Vancouver urban trees

Compendium of Best Urban Forest Management Practices

Chapter 18. Fire and the Urban-Rural Interface

Return to the Compendium homepage here:
Compendium of Best Urban Forest Management Practices →

Fire and the Urban-Rural Interface

In 2016, a wildfire forced 80,000 people in Fort McMurray and other parts of northern Alberta to evacuate, destroyed more than 2400 buildings, and caused an estimated $3.8 billion in damage. British Columbia entered a state of emergency in 2018 when its worst fire season on record forced 3,200 people to evacuate, and nearly another 22,000 to be on alert. Forest fires are a natural force in the regeneration of forested ecosystems, but as our communities grow to encompass components of the natural forest, and as climate change continues to increase the fire hazard, fire management has become an increasing concern. As the risk of forest fire increases, so does the risk to urban peripheries that come into contact with wild or forested areas.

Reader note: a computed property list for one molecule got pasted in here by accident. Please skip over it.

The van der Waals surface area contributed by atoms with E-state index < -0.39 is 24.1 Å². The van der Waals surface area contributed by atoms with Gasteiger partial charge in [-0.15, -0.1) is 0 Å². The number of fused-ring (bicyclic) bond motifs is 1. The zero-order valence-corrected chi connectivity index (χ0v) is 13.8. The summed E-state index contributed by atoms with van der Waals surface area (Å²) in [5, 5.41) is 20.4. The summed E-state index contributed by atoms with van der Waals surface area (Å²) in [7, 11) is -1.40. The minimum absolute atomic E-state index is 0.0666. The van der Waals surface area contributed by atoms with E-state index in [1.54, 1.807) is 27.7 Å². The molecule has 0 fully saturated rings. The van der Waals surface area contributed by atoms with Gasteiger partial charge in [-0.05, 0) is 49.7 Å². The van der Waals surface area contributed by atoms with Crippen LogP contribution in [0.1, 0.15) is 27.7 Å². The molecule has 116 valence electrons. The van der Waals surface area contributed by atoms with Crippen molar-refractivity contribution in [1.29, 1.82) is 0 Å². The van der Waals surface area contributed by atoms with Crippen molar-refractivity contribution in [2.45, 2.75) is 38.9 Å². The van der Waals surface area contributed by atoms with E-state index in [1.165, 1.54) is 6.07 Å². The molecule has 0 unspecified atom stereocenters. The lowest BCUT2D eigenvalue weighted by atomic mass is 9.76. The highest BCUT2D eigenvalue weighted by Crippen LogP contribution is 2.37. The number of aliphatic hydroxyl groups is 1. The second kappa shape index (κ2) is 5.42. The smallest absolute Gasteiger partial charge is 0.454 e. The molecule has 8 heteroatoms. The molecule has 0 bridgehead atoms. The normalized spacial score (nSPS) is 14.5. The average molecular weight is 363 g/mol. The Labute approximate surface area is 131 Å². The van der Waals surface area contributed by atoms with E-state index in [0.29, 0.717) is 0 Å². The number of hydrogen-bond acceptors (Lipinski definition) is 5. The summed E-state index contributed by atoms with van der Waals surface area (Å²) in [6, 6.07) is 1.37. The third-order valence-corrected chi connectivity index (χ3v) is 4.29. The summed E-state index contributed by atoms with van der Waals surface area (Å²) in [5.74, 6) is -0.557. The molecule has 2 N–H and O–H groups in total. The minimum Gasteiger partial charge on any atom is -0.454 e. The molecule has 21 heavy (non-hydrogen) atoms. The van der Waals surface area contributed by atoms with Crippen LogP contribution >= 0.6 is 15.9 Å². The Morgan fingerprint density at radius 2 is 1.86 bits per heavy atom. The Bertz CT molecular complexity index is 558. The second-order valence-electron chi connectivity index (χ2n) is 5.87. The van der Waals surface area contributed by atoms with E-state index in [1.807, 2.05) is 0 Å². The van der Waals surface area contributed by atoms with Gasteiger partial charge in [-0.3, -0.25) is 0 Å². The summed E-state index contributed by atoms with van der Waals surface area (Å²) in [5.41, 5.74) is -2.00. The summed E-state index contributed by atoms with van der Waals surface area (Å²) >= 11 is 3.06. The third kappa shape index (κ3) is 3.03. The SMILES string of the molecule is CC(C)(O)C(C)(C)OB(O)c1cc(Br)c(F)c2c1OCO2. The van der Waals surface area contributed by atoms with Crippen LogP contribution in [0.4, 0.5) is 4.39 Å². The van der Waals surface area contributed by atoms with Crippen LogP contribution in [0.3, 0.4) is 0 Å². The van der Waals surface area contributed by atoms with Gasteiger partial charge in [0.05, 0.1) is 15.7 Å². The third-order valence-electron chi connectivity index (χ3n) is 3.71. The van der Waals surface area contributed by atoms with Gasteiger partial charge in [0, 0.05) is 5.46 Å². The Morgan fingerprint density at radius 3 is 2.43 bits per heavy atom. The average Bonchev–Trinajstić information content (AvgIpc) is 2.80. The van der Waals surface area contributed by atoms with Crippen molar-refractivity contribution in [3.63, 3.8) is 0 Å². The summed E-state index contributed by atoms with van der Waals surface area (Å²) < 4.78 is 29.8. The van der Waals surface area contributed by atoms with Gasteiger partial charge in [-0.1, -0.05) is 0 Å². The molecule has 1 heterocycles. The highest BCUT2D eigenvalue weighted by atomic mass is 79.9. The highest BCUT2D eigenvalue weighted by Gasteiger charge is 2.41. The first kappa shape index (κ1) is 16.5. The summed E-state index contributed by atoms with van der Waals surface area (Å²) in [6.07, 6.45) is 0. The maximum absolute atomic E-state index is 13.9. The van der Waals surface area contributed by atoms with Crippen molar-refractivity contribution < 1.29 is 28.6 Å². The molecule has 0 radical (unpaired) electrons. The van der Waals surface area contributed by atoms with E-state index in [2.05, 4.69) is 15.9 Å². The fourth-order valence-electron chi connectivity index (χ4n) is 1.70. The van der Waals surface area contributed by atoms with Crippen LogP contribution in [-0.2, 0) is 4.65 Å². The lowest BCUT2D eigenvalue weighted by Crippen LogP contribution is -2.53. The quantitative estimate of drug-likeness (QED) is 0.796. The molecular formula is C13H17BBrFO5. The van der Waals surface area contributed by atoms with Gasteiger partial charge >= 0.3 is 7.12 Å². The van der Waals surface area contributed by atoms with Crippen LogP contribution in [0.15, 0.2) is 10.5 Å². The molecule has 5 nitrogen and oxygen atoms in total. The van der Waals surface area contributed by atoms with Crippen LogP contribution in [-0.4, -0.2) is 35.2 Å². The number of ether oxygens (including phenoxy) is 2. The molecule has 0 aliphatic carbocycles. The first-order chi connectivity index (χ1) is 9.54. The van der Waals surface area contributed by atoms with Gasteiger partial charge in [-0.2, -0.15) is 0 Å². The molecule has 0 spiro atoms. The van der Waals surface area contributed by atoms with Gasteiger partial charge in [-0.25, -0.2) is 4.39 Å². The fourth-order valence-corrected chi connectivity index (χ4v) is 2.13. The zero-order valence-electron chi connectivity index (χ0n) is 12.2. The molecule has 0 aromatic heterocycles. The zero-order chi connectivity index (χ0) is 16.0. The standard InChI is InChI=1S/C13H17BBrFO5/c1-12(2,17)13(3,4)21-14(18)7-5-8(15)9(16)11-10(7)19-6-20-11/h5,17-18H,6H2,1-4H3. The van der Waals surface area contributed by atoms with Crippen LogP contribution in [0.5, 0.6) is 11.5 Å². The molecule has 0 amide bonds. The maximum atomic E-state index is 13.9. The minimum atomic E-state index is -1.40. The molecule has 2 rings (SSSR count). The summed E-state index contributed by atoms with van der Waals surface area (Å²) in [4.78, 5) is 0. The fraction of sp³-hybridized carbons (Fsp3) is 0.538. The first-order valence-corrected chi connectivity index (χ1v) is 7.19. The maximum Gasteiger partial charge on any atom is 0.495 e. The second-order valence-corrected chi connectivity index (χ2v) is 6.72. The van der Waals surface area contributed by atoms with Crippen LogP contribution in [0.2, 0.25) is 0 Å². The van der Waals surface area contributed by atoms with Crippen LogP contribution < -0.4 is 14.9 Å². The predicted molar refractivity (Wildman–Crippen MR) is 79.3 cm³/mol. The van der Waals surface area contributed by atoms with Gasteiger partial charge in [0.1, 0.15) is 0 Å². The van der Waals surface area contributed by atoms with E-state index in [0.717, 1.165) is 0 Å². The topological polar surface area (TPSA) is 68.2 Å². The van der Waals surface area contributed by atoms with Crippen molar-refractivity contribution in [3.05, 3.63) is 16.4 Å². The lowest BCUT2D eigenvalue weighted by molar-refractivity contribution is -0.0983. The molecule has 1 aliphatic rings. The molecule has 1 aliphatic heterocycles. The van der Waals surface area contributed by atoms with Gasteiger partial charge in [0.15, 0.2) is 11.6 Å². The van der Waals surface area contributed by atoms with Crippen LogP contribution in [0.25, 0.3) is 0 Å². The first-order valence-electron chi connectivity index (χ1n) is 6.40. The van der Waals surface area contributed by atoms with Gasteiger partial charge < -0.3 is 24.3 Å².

Fire management involves proper forest management techniques, public education, and changing construction and landscape practices at both the individual and community levels. Individuals can reduce the risk to dwellings through initiatives like building with fire-resistant materials, choosing fire resistant species for planting near buildings, and reducing the density of trees within 100 metres of buildings. Communities can take larger-scale initiatives like conducting a wildfire assessment, identifying factors that increase the risk of wildfire to the urban area, and developing objectives to reduce this risk. Prescribed burns may be conducted in urban parks, as is done in High Park in Toronto, where burns remove dried leaves and twigs, reduce invasive species, and increase the abundance of native plant species.

Canadian online resources:

Further reading:

Calkin, D. E., Cohen, J. D., Finney, M. A., & Thompson, M. P. (2014). How risk management can prevent future wildfire disasters in the wildland-urban interface. PNAS, 111(2), 746-751.

Moritz, M. A., Batllori, E., Bradstock, R. A., Gill, A. M., Handmer, J.,. . .Syphard, A. D. (2014). Learning to coexist with wildfire. Nature, 515, 58-66.

Stocks, B. J., & Martell, D. L. (2016). Forest fire management expenditures in Canada: 1970–2013. The Forestry Chronicle, 92(3), 298-306.


Connect with the largest network of urban forest professionals in Canada